Eventually, the rain stopped, and then the wind stopped. The clouds parted, and the sun came right back out, and everything seemed as it had been just before this random storm passed through. It was a nice day out. We crawled out of the closet. The lasagna was just about finished.

A few minutes later, I took it out and set it on top of the oven. We rounded up the kids. Outside, our neighbors were listening to the radio in their car, something about the Home Depot sign on Rangeline Road being knocked down from the high winds. We already had stuff like that happen before with trees being knocked down and sidewalk being lifted up in past storms.

We hopped in our van and headed for Walmart as planned. Halfway there, we decided to turn on the radio for some music. Instead of music, the voice of w a familiar dj spoke urgently, and said things like “The amount of predicted mass causalities in Joplin”, and “the damage being very widespread”. My ex and I looked at each other in confusion, as we noticed the trees of either side of the road start to look tattered and shredded, a mixture of trash, twigs, and brick appeared to litter the ground, and right as we got closer to Rangeline, we saw all of it.

Buildings as far as the eye could see were all completely flattened like a giant had went around stomping on them, as if they were made of Legos. Downed utility poles, trees, cars, signage, trash, equipment, chairs, inventory from various stores, and other debris blocked parts of the road. The traffic was at a stand-still on Rangeline, as people wanted to check on their various loved ones. People were walking alongside the road, various people in their work uniforms, looking very dazed and in shock, blood running down from various injuries they had sustained, other people ran from all sides, asking the injured if they were okay and if needed assistance. Walmart was just to our left in the distance, completely demolished.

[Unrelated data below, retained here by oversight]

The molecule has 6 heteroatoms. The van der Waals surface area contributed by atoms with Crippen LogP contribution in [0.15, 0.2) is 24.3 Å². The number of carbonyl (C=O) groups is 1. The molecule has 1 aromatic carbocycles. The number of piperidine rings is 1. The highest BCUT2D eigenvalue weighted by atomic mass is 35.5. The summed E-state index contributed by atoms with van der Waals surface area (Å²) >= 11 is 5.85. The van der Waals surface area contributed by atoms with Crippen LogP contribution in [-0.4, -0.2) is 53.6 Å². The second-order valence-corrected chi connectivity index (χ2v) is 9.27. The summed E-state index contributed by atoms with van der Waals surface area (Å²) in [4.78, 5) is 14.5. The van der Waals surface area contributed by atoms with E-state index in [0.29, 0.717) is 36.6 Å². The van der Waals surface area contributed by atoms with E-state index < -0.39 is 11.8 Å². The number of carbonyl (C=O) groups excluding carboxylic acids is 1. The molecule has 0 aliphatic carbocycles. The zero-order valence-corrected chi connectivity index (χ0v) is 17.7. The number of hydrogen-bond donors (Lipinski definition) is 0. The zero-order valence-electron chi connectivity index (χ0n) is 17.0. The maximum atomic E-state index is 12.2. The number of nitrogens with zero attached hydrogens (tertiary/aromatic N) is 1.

After about an hour in traffic, we were able to find a road to turn off on, however, the line of vehicles was unending. After a couple of hours and driving out of Joplin and then around the outside perimeter of the city, we finally made it back to our house. The sound of sirens in the air. Inside, the house was dark, as the power still had not come back on, however, the lasagna still sat on top of the oven.

My ex and I got the kids settled with a piece of slightly warm lasagna, and then sat down to our own plates. As I bit into the cheese-and-sauce filled, carbohydrate goodness, it dawned at me that had I not stubbornly insisted on making the lasagna, me, the ex, and my kids would have all went to Walmart and been caught out in the storm and possibly might not have survived. What if we hadn’t watched that particular film? Would I have still decided to make the lasagna, or would we have dined out, possibly in the storm’s path? My ex broke the silence when he said “Next time I would let the noodles cook a little longer, they’re not as tender as I like them.” I just gaped at him. “This lasagna saved your life, it should be the best one you’ve ever tasted.” I replied back.

We were unable to get either my mother or grandmother on the phone. For all we knew, they were under their house in a pile of rubble. We knew that it was time to find a way to get to their part of town to make sure they were alright. My anxiety was climbing.

…………. To Be Continued.